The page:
He has survived fire, plane wreckage and three tours of duty. According to his stylish wife of 28 years, he is a man who can do anything and will help anyone. He’s an awesome father to their five kids, and a great mate.
“I can’t say enough about my husband,” says Angelina Burgett, 48. “He makes me safe.”
Clearly, Brandon Burgett, 48, is a man of substance. Yet it’s been said he fell in love with a mini-skirt.
“I guess it’s kind of true,“ he says, remembering how he first saw his bride-to-be. “She had like the cutest mini-skirt, and the finest legs there is.”
Angelina had recently moved to the area, from south of Phoenix, so her mother could care for her mother, who lived on the San Carlos Reservation. Somewhat more of a city girl, Angelina entered Globe High School her senior year; she wondered how she would fit in.
Brandon, somewhat more of a nature guy, wondered who she might be. He was friends with everyone. Most of his classmates he’d known since first grade, and many of his friends were Apache. No one knew about the new girl. Brandon was on his own.
Some days he’d drive up beside her and rev his hotrod engine. She’d shy away in the cab of her mother’s truck. According to Angelina, all the girls were in love with Brandon. She thought he was the “cat’s meow,” but played down her interest.
“I had the biggest crush on him,” says Angelina.
“I didn’t know that,” Brandon replies.
Brandon invited Angelina to lunch. Expecting a ride in his sporty Nova, she was introduced to la bamba.
“I was testing the waters,” says Brandon.
Angelina was cool. She took a torn seat in his mother’s beat-up brown 1962 Impala, and happily rode with this handsome boy to Jack-in-the-Box for lunch.
The courtship, Brandon recalls, proceeded slowly.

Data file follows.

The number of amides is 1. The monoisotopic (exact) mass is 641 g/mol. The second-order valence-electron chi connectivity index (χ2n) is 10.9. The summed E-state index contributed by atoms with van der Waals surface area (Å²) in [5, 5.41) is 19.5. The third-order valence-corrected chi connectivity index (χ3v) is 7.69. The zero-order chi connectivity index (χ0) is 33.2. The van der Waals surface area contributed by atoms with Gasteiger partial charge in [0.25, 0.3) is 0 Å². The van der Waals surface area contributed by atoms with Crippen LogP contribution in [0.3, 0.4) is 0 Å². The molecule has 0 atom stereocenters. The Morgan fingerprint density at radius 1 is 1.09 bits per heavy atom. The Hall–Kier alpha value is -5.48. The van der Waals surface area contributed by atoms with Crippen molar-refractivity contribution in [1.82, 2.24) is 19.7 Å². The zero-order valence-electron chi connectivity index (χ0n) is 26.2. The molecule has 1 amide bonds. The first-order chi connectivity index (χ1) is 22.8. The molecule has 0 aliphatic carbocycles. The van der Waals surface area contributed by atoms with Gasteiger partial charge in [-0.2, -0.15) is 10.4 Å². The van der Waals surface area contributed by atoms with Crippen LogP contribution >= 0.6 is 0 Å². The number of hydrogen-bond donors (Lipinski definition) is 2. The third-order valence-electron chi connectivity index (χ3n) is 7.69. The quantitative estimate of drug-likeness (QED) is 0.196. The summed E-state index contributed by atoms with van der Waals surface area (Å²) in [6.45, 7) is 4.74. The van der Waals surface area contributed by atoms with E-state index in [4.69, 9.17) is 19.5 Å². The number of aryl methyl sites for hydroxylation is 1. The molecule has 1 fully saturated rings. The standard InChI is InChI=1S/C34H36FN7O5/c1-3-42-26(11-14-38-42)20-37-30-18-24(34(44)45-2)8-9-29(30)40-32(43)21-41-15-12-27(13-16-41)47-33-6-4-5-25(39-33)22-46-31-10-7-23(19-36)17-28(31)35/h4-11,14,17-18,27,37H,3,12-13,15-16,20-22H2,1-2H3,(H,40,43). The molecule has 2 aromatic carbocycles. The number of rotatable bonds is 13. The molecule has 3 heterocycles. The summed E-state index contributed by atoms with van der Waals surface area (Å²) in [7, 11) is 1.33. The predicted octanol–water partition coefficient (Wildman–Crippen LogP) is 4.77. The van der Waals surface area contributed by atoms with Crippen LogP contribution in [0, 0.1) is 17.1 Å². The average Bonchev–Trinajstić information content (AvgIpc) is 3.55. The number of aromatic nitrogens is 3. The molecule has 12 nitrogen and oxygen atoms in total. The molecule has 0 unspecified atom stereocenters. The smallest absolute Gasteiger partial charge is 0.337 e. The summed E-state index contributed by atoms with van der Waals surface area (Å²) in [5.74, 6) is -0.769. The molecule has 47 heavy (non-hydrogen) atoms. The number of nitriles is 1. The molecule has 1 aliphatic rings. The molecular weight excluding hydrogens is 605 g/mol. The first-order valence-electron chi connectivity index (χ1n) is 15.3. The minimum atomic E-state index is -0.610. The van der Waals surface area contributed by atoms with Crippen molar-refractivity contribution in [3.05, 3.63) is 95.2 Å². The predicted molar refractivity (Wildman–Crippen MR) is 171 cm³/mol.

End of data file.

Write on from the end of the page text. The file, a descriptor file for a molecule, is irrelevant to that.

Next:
“I was cautious,” Angelina says, reciting a warning from her grandmother. “Be aware of very handsome men because everybody wants them.”
For their first night out, they went to Dairy Queen and shared a Hawaiian Blizzard, Brandon’s favorite. Angelina tears up as she recalls the many firsts experienced with her husband. Skiing on Sunrise Mountain. Fishing at Lake Takalai. Her first fish. A big one.
“A 30-pound catfish,” Brandon says with pride.
He asked her mother’s permission to take her to the Grand Canyon for the first time, without the younger siblings and cousins that usually accompanied them.
“She really trusted Brandon,” says Angelina.
“And I fixed her car a couple of times.” Brandon laughs.
By their graduation in the spring of 1989, the couple was inseparable.
But Brandon had a prior commitment. In his junior year, he had signed up for four years of service with the U.S. Navy. In August, he departed for Virginia.
“It was the hardest thing we ever did,” says Angelina. So far.
“Brandon had huge plans,” says Angelina, “Huge!”
They would travel to the Amazon. They would hike and see the world. Angelina also had dreams—of the perfect wedding, in a beautiful white dress, her father walking her down the aisle, in a church.
“We eloped,” Angelina says, matter-of-factly.
In May 1992, dressed in white shorts and shirt, Angelina Miles was married to Brandon Burgett in Norfolk, Virginia, by a justice of the peace.
It was Brandon’s idea. In college, Angelina was struggling with debt, due to misuse of her credit cards. As a married serviceman, he could earn more money; by the time he was out of the navy, they’d be out of debt and back on plan.
Then, as Angelina puts in, “Life happened. The babies came.”
First, a son, in 1995. Twin boys in 1999, and only two years later, a fourth son.
Desperately wanting a daughter, Angelina accepted her fate as the only female in the family.
“Thank you for the beautiful boys,” she says out loud, “I am blessed.”
In 2005, their daughter Audra was born. When she finishes high school, the Burgetts might revisit the original plan. Given the impact of life on his body, Brandon says he’d now rather ride horseback than hike.
“We’re still young. We’re healthy. We have the promise of new life,” says Angelina. “We survived a fire.”
“I took my last breath,” Brandon recalls the night he was trapped in a flaming teepee. “I could not get out of it.”
He was saved by the reaching arm of his son, Cutter, who dragged him out, by an ankle, while his twin brother, Cody, held up the collapsed canvas. His eldest son, Tristen escaped on his own, though also in flames. A friend, Zack Andrade, drove them all out in the bed of his truck.
“The road was very rough,” Brandon recalls of the 15-mile ride. “That’s why we were there—to smooth it out.”
Angelina got the call. Go straight to the burn unit.
“No wife or mother would want to see what I had to see,” says Angelina.